In the “scariest man on Earth” sweepstakes George W. Bush has no rival, unless you consider U.S. Reichschancellor Dick Cheney. Unlike Bush, Ahmadinejad has not launched fraudulent, unprovoked wars; displaced or murdered millions of civilians in the Middle East and South Asia; coerced the UN into underwriting aggression; or operated secret torture jails in Eastern Europe. You get the point.
Believing oneself to have a divine aura is certainly eccentric, but compared to Bush’s “God told me to attack Iraq” claim, it’s harmless and certainly no cause for alarm.
The implication that Iran wants nuclear weapons is tendentious and inflammatory. Iran has every right to operate a civilian nuclear power industry, but Israel will not allow any state to challenge its regional nuclear monopoly; hence, the scaremongering propaganda about a nuclear Iran.
Also, the idea that Iran poses a threat to Israel is ludicrous, because any nuclear attack would kill more Palestinians than zionists. Since Israel already has nuclear missiles, and has asserted that it may attack Iran unilaterally, the real warmongering loons in the Middle East are … you guessed it.
Most importantly, Ahmadinejad does not hate Jews. He has never said so. In fact, Iran is highly hospitable to Jews. To assert that Israel is a “disgraceful stain” that should be wiped off the face of the Earth does not in anyway indicate animus against Jews. The BIG LIE of “anti-zionism equals anti Semitism” [sic] is a staple of zionist disinformation, and Whyte seems to endorse it.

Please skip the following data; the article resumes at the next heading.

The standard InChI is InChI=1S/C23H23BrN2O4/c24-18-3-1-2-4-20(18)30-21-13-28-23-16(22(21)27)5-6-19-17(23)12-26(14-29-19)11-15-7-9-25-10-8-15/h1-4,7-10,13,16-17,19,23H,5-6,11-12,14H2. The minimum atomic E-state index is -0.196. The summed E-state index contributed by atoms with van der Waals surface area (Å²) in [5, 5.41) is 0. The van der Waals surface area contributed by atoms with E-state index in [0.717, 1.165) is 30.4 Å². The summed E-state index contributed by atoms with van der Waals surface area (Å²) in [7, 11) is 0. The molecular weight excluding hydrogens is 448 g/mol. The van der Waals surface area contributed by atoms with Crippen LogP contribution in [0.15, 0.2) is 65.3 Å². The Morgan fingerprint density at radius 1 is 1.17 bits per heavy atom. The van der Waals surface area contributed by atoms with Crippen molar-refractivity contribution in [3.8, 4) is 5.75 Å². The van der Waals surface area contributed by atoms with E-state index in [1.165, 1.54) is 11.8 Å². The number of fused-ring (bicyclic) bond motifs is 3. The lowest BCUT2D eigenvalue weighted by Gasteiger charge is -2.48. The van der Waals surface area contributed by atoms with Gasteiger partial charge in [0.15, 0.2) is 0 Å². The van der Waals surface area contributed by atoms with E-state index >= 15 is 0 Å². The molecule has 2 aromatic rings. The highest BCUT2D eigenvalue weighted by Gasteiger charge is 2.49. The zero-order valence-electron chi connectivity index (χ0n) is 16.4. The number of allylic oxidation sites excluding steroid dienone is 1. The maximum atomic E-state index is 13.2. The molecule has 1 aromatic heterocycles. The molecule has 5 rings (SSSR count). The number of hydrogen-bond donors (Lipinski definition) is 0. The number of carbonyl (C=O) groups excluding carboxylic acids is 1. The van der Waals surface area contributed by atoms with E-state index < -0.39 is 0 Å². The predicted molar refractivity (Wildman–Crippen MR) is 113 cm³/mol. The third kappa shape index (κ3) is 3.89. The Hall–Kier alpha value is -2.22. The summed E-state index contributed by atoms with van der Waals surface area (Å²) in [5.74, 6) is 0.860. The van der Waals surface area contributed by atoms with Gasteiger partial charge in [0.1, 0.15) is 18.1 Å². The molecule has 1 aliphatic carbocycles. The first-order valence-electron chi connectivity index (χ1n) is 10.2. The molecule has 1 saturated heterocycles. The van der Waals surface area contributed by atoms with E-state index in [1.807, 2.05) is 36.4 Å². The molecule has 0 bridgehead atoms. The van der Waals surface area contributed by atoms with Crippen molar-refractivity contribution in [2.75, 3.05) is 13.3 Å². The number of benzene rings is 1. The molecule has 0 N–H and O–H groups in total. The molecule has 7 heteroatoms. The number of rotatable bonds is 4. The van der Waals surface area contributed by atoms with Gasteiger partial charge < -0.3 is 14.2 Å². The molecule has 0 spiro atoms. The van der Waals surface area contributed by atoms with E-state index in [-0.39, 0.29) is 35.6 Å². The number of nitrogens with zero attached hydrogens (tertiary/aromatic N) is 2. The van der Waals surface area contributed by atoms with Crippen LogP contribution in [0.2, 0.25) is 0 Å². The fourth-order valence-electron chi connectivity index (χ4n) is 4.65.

In the absence of any proof that Ahmadenijad is “scary,” the Mucklean's cover must be considered libelous and designed to incite fear and hatred toward Iran.
The pro-zionist spin that seems to be part of the Whyte regime at Mucklean’s, is also reflected in a gratuitous propaganda attack on Steven Spielberg for his movie Munich. For some strange reason, the magazine featured an interview on this subject with Judea Pearl, father of slain journalist Daniel Pearl. In “Spielberg simply doesn't know Israel. He knows Hollywood,” Pearl takes Spielberg to task for allegedly blurring the lines between terrorism and anti-terrorism and between murder and justice, but Pearl is not competent to discuss the subject, and his opinions are worthless.
His son was killed by a Muslim, so the odds of him being able to discuss the film intelligently is virtually nil. Just as I would not expect the parent of a soldier who died in World War II to say much good about a film that portrayed Germans as real people, I would not interview Pearl on the subject of anti-Jewish terrorism.
In fact Pearl offered nothing but typical zionist denial. He castigated Spielberg for his conflicted portrayal of the Israeli assassins and for failing to depict the Arab hostage-takers as stereotypical anti-terrorists. For Pearl, “terrorist” applies to Arabs but can never apply to Jews.
I have to wonder if character assassination and simplistic moral absolutism are what Whyte had in mind when he spoke of providing readers with context, background, insight and relevant commentary.